Holy Tears, Holy Blood: Women, Catholicism, and the Culture of Suffering in France, 1840-1970 by Richard D.E. BurtonHoly Tears, Holy Blood: Women, Catholicism, and the Culture of Suffering in France, 1840-1970 by Richard D.E. Burton

Holy Tears, Holy Blood: Women, Catholicism, and the Culture of Suffering in France, 1840-1970

byRichard D.E. Burton

Hardcover | March 31, 2004

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In Holy Tears, Holy Blood, Richard D. E. Burton continues his investigation of Catholic France from Revolution to Liberation. From his focus in Blood in the City on public demonstrations of the cultural power of Catholicism, he now turns to more private rituals, those codes of conduct that shaped the interior lives of French Catholic women and determined their artistic and social presentation. "Here there is rather less blood, and considerably more weeping," Burton says. In portraits of eleven women, including Simone Weil and Sainte Thèrése, he traces the lasting power of particular expressions of suffering and sacrifice. How, Burton asks, does a rapidly modernizing society accommodate the cultural-historical legacy of religious belief, in particular the extreme conservative beliefs of ultramontane Catholicism? Burton pays particular attention to the doctrine of "vicarious suffering," whereby an individual suffers for the redemption of others, and to certain extreme forms of religious experience including stigmatization, self-starvation, visions, and apparitions.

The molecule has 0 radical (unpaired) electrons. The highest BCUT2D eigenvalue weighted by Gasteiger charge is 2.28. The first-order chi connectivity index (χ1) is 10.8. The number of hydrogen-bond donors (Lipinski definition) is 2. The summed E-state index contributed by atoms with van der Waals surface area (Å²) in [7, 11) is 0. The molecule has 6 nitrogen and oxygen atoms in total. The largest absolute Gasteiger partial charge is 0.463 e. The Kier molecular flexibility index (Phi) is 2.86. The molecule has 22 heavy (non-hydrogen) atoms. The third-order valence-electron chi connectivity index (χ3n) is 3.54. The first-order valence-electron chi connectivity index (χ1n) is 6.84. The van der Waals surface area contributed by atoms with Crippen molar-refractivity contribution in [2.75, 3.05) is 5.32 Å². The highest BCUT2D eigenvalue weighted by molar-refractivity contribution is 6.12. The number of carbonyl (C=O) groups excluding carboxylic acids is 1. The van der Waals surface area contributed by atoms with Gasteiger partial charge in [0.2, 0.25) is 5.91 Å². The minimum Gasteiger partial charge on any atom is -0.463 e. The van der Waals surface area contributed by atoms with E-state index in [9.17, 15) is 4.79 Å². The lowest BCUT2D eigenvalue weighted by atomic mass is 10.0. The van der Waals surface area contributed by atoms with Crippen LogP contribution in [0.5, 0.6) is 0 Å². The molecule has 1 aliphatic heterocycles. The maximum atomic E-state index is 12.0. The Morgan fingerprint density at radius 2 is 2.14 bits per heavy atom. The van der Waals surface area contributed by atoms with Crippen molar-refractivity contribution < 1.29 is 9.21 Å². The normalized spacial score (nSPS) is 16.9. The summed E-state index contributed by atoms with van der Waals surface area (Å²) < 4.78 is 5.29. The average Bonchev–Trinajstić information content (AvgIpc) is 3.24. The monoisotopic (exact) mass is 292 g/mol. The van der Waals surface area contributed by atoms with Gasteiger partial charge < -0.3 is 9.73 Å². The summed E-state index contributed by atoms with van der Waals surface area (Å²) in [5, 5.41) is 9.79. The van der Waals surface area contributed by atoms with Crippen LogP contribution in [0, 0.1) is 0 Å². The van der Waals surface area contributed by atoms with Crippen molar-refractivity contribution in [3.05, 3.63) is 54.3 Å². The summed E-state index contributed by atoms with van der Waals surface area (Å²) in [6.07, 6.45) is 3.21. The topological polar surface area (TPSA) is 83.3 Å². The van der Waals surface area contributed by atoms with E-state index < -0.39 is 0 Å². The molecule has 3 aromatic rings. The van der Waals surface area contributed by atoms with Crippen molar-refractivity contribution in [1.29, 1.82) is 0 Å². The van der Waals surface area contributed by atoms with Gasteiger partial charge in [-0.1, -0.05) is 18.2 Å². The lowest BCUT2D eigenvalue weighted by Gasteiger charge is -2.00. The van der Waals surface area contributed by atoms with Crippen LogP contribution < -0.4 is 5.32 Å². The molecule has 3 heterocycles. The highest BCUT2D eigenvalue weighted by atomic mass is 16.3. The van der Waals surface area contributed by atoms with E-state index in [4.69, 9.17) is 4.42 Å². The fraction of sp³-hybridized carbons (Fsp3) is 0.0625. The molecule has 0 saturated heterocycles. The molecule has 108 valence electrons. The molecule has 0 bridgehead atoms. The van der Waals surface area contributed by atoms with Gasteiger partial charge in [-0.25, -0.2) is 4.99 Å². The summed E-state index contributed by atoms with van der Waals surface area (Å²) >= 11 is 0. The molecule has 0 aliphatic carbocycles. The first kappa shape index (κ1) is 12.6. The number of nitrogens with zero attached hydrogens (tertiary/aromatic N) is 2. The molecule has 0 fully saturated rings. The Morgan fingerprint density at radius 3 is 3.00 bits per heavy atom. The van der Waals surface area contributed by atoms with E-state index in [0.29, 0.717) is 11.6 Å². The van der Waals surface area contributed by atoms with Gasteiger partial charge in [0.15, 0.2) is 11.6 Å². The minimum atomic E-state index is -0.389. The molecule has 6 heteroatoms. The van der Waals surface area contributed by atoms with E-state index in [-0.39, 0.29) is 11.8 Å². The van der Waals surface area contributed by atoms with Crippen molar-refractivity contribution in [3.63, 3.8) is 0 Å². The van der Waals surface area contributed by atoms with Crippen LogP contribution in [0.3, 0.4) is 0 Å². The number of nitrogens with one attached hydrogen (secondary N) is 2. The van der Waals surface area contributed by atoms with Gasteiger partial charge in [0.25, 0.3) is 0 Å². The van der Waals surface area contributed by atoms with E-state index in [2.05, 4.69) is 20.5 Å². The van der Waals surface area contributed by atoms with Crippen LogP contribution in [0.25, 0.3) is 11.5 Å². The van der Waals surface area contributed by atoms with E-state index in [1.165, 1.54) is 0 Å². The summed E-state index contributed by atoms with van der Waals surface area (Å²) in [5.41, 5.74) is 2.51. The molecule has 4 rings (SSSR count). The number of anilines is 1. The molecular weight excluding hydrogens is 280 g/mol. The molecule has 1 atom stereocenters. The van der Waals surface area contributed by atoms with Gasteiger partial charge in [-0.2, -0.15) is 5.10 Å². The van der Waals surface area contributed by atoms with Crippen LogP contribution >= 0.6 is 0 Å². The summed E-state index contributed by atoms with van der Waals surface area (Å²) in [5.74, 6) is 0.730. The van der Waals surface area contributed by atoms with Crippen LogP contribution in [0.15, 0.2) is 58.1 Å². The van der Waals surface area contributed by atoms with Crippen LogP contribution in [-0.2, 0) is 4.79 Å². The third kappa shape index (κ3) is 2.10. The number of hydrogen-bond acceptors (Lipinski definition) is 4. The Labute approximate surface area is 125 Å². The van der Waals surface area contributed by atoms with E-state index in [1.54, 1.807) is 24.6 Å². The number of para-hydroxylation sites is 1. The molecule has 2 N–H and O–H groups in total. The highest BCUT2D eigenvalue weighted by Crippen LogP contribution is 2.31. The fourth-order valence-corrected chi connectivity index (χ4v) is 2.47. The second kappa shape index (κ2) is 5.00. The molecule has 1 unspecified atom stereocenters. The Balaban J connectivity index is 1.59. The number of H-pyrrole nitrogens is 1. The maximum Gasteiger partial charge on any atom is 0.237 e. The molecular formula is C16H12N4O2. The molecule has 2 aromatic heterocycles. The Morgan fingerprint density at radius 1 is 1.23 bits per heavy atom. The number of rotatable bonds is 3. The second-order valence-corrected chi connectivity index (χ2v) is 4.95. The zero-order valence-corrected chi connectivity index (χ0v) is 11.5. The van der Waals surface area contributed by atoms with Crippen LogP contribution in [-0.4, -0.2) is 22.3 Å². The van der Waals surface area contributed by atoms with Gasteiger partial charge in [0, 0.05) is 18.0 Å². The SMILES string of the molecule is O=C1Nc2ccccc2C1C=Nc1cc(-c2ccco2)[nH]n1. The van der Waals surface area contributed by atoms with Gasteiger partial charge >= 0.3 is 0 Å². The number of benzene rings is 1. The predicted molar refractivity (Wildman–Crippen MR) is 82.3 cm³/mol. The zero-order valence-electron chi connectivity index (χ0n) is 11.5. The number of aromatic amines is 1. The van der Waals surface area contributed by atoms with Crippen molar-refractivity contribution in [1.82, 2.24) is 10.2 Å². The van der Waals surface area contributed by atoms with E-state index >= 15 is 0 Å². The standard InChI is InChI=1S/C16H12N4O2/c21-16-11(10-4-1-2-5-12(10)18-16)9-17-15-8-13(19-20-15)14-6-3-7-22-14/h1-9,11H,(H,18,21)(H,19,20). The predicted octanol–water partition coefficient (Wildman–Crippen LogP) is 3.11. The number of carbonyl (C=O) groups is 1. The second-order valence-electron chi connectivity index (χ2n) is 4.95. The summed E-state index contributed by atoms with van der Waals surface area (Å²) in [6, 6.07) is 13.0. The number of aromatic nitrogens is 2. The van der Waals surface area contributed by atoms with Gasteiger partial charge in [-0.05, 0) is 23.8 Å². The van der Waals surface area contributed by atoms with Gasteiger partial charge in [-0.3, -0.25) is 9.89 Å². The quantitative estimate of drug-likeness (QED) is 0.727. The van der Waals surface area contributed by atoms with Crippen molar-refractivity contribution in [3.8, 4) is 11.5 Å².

Title:Holy Tears, Holy Blood: Women, Catholicism, and the Culture of Suffering in France, 1840-1970Format:HardcoverDimensions:320 pages, 9.25 × 6.13 × 0.39 inPublished:March 31, 2004Publisher:CORNELL UNIVERSITY PRESSLanguage:English

The following ISBNs are associated with this title:

ISBN - 10:0801442079

ISBN - 13:9780801442070

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Editorial Reviews

"In Holy Tears, Holy Blood Richard D. E. Burton explores with great sensitivity a powerful current in modern Catholic devotional life, the doctrine of mystical substitution, which calls on innocent victims (generally women) to suffer sickness, hunger, poverty, and in extreme cases, the stigmata, in order to redeem a corrupt world. Through a series of eleven biographical sketches Burton shows the different paths that French women could take in embodying this ideal—including the 'little way' of Thérése Martin, the 'Little Flower' who accepted suffering but opposed self-mortification, and the harsh asceticism of Simone Weil. Burton's work combines a profound empathy for the women he writes about with a critical spirit that confronts the troubling dimension of a spirituality in which self-sacrifice approaches masochism. Readers of Holy Tears, Holy Blood enter a world that is both beautiful and appalling, and which has shaped the lives and thoughts of millions of Catholics over the last two centuries."—Thomas Kselman, University of Notre Dame